BEAM Committee Releases Assessment of Area Infrastructure
A 51-member committee of the Bluegrass Economic Advancement Movement has released an assessment of the region’s infrastructure, including roadways, waterways, and fiber optic capabilities. The committee found that the 22-county BEAM region needs to make significant investments to shore up economic development efforts, and must target those investments wisely.
“This is a challenge facing every city and every region in the nation,” said Louisville Mayor Greg Fischer. “We know the entire country has been letting infrastructure needs slide for too long. But the leaders of the future will be the communities that meet this challenge head-on. That’s why I am pleased that this report takes an unflinching look at our challenges.”
“Our manufacturing economy operates regionally, so it makes sense to look at our infrastructure on a regional level,” Lexington Mayor Jim Gray. “We’ve found there is solid infrastructure to move people and goods, and in some cases it is world class. But there are challenges, as well. We won’t flinch from taking those on to ensure our region’s competitiveness moving forward.”
BEAM is a 22-county region that connects and surrounds Louisville and Lexington. The region began working together on a joint regional business plan in 2011 so that it would be better positioned to “seize the manufacturing moment.” BEAM has established six strategies to become an advanced manufacturing hub, from increasing innovation and exports to leveraging regional concentrations and clusters and developing placemaking and human capital.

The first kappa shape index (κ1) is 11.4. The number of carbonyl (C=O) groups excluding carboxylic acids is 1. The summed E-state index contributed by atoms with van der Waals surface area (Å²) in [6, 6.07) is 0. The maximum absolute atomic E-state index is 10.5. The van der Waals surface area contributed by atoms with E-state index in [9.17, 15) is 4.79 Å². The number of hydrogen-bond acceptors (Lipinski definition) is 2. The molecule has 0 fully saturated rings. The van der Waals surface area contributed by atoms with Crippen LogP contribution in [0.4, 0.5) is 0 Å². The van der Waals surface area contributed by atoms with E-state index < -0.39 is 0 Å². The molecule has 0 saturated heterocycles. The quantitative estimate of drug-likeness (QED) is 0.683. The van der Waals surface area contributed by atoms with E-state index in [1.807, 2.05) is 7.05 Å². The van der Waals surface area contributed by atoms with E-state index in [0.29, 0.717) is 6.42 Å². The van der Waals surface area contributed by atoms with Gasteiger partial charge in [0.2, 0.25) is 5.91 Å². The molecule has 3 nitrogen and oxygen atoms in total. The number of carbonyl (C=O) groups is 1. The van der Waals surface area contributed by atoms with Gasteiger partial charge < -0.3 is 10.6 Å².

The report looks at infrastructure needed to support manufacturing in three general areas:
· Moving people
· Moving products
· And essential services (an area that has been expanded from energy, water, sewer, and solid waste issues to also include communications needs.)
The report concludes that while the BEAM region has significant strengths – from access to low-cost water and energy to the UPS WorldPort facility – it needs to improve broadband internet access and public transit, has gaps in commercial airline service, and needs to deal with aging roads and bridges. It spells out recommendations for each area, including aggressively monitoring efforts to improve communications capabilities in the region.
“This kind of assessment is incredibly valuable because it affects not only the quality of life of all residents, but also the future of economic development and the region’s job base,” said Chris Hermann, chair of the infrastructure committee. “The committee worked hard to compile a report that would be a vital first step toward building the infrastructure of tomorrow.”
Click here for the entire report.